P. G. Wodehouse Letter on the Wartime Broadcasts

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A Significant P. G. Wodehouse Letter on his Controversial Wartime Broadcasts

The Times is today featuring an article on P. G. Wodehouse’s  radio broadcasts from Berlin during the Second World War, based on information in newly released MI5 files. We currently have in stock an important letter by Wodehouse, one that shines light on the difficulty he faced in trying to restore his reputation following the war.

P. G. Wodehouse (1904).

P. G. Wodehouse (1904).

At the beginning of the war Wodehouse was an international celebrity best known for his comedic “Jeeves” novels. He and his wife were living in France and, unable to escape the German advance, he was interned along with all other Englishmen in the country. He was soon released, partly due to his age, but also because of his popularity in America, which was still a neutral country that Germany hoped to avoid provoking. It was for this reason that the Germans requested he make a series of humorous broadcasts about his internment for the American public. He complied and, though the material contained nothing anti-British or sympathetic to the Nazis, Wodehouse was roundly reviled and placed under serious investigation headed by a Major E. J. P. Cussen.

Wodehouse was still haunted by this years later. In the spring of 1953 he was in New York finishing a volume of memoirs and proposed to include transcripts of his Berlin talks in order to demonstrate their  innocence. Our letter reveals that his investigator Major Cussen read the book at draft stage and confronted the publisher with the fact that Wodehouse had not supplied accurate transcripts of the original broadcasts. Wodehouse floundered to explain this to his editor, writing that, “I added funny material whenever I saw the opportunity… You see what I mean? The stuff is the same, but I added comic material… I suppose it is safest to be absolutely accurate, though it does seem a pity to cut out funny stuff.”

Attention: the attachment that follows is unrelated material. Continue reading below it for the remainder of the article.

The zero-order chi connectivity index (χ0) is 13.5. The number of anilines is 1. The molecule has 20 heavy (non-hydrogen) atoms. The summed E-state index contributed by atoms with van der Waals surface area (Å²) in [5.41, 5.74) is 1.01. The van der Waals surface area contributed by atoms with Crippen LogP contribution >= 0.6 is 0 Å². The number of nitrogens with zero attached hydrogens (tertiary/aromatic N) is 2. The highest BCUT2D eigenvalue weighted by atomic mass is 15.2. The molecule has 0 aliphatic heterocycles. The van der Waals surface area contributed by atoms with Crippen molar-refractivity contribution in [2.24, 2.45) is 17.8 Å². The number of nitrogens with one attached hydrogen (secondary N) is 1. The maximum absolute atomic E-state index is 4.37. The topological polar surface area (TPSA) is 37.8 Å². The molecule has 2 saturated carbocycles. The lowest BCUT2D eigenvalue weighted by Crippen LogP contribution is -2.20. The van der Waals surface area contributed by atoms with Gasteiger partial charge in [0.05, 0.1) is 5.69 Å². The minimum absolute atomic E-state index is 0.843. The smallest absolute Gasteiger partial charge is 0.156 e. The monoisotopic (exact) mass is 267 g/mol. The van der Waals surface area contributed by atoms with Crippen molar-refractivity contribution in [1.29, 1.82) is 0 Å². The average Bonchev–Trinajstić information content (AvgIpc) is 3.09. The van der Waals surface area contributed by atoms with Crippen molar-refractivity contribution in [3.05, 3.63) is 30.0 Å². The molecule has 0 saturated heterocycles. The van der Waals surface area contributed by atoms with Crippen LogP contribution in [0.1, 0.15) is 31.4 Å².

Though he was trying to restore his reputation by publishing the full texts of the broadcasts, Wodehouse was unable to resist adding additional comedic touches that jeopardized the integrity of the project. Ironically, it was this desire to amuse and entertain that not only created his celebrity and influenced his decision to make the broadcasts in the first place, but finally damaged his attempts to rehabilitate his reputation.

Letter from P. G. Wodehouse

Letter from P. G. Wodehouse to his editor discussing his broadcasts from Germany during the Second World War.

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